Given the complexity of our body jungle, some researchers go as far as to propose that there is no such thing as a ‘human being’. Each of us should instead be thought of as a human-microbe symbiosis, a complex biological relationship in which neither partner can survive without the other. As disturbing a notion as this may be, one thing is indisputable: we depend on our microbiome and it depends on us.
And there is an even more fundamental way in which the survival of Homo sapiens is intimately tied to the hidden microbial majority of life. Each and every one of our 10 trillion cells betrays its microbial ancestry in harboring mitochondria, tiny subcellular factories that use oxygen to convert our food into ATP, the energy currency of all living cells. Our mitochondria are, in essence, domesticated bacteria — oxygen-consuming bacteria that took up residence inside another bacterium more than a billion years ago and never left. We know this because mitochondria possess tiny remnants of bacterium-like DNA inside them, distinct from the DNA housed in the cell nucleus. Modern genetic investigations have revealed that mitochondria are a throwback to a time before complex animals, plants, or fungi had arisen, a time when life was exclusively microbial.
As we ponder the bacterial nature of our mitochondria, it is also instructive to consider where the oxygen they so depend on actually comes from. The answer is photosynthesis. Within the cells of plants and algae are the all-important chloroplasts, green-tinged, DNA-containing factories that absorb sunlight, fix carbon dioxide, and pump oxygen into the atmosphere by the truckload. Most of the oxygen we breathe comes from the photosynthetic activities of these plants and algae—and like mitochondria, chloroplasts are derived from bacteria by symbiosis. The genetic signature written within chloroplast DNA links them to the myriad of free-living cyanobacteria drifting in the world’s oceans. Photosynthesis and respiration are the biochemical yin and yang of life on Earth. The energy that flows through chloroplasts and mitochondria connects life in the furthest corners of the biosphere.
For all our biological sophistication and intelligence, one could argue that we humans are little more than the sum of the individual cells from which we are built. And as is the case for all other complex multicellular organisms, our existence is inexorably linked to the sea of microbes that share our physical space. It is a reality we come by honestly. As we struggle to tame and exploit the microbial world, we would do well to remember that symbiosis—the living together of distinct organisms—explains both what we are and how we got here.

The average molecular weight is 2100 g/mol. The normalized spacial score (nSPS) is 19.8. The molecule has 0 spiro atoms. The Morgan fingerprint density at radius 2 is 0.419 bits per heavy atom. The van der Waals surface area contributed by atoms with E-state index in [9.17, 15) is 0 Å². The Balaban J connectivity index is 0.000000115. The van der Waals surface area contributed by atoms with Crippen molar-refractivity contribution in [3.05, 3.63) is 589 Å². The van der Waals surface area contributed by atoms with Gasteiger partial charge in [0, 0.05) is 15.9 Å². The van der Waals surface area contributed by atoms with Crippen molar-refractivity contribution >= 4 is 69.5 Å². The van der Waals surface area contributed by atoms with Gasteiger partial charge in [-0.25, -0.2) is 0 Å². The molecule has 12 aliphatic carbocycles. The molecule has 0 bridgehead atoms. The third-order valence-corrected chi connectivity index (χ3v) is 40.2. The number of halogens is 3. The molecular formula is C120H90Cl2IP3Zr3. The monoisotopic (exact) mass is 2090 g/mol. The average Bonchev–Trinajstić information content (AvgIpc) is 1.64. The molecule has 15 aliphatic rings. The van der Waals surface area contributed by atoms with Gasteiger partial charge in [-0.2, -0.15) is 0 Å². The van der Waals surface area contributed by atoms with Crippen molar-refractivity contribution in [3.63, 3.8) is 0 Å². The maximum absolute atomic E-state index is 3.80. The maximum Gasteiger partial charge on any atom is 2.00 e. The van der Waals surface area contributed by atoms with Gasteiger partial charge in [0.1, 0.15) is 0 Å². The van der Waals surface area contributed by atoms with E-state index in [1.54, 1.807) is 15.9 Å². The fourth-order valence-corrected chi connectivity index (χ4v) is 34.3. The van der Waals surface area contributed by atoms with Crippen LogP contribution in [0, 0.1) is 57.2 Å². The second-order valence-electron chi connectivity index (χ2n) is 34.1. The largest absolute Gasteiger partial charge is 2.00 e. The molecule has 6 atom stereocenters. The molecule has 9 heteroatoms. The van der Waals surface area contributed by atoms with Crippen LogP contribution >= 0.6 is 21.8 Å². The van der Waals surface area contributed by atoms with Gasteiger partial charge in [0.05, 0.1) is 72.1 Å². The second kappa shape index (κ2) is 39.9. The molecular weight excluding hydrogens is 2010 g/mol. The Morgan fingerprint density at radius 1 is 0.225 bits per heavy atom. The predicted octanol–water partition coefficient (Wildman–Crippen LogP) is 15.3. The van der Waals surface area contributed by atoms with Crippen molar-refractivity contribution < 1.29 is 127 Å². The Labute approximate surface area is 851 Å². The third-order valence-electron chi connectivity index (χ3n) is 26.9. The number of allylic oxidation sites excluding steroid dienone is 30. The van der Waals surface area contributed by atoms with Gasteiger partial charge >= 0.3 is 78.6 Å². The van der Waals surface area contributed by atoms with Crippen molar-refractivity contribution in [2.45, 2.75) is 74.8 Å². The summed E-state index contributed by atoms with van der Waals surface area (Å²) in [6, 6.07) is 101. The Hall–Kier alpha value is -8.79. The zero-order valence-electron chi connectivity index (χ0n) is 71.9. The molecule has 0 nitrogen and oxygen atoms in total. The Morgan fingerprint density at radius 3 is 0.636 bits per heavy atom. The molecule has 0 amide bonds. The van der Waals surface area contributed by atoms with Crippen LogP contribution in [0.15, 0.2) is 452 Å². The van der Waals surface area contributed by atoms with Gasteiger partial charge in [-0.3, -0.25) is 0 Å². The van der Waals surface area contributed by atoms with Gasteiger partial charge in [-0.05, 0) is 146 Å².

John Archibald is Professor of Biochemistry and Molecular Biology at Dalhousie University and a Senior Fellow of the Canadian Institute for Advanced Research, Program in Integrated Microbial Biodiversity. He is an Associate Editor for Genome Biology & Evolution and an Editorial Board Member of various scientific journals, including Current Biology, Eukaryotic Cell, and BMC Biology. He is the author of One Plus One Equals One: Symbiosis and the Evolution of Complex Life.
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Image credit: Virus Microbiology. Public domain via Pixabay
Not fearing competition from that Man Booker Prize, they also announced the finalists for the 2014 New Zealand Post Book Awards.
Okay, they take things at their own pace down there -- last year's Man Booker winner is a fiction finalist -- but what really struck me is that five of the eight fiction and poetry finalists are published by Victoria University Press. Sounds like a pretty interesting/unusual book market there if that's possible ..... (VUP describes itself as: "New Zealand's leading publisher of new fiction and poetry" -- but also notes that it publishes (only): "on average 25 new titles every year" (which is ... not that much).
They've announced that the €10,000 2014 Hannah-Arendt-Prize for Political Thought, awarded by the City of Bremen and the Heinrich Böll Foundation, will be shared by Pussy Riot-ers Nadezhda Tolokonnikova and Maria Alyokhina, and -- as they spell it -- Jury Andruchowytsch (Юрій Андрухович, usually -- so also elsewhere in this press release ... transliterated in English as 'Yuri Andrukhovych'), five of whose works are under review at the complete review, see e.g. Perverzion).
"The Prize is awarded to people who in their thought and deeds courageously accept the challenge of public intervention" ... well, you get the idea, right ?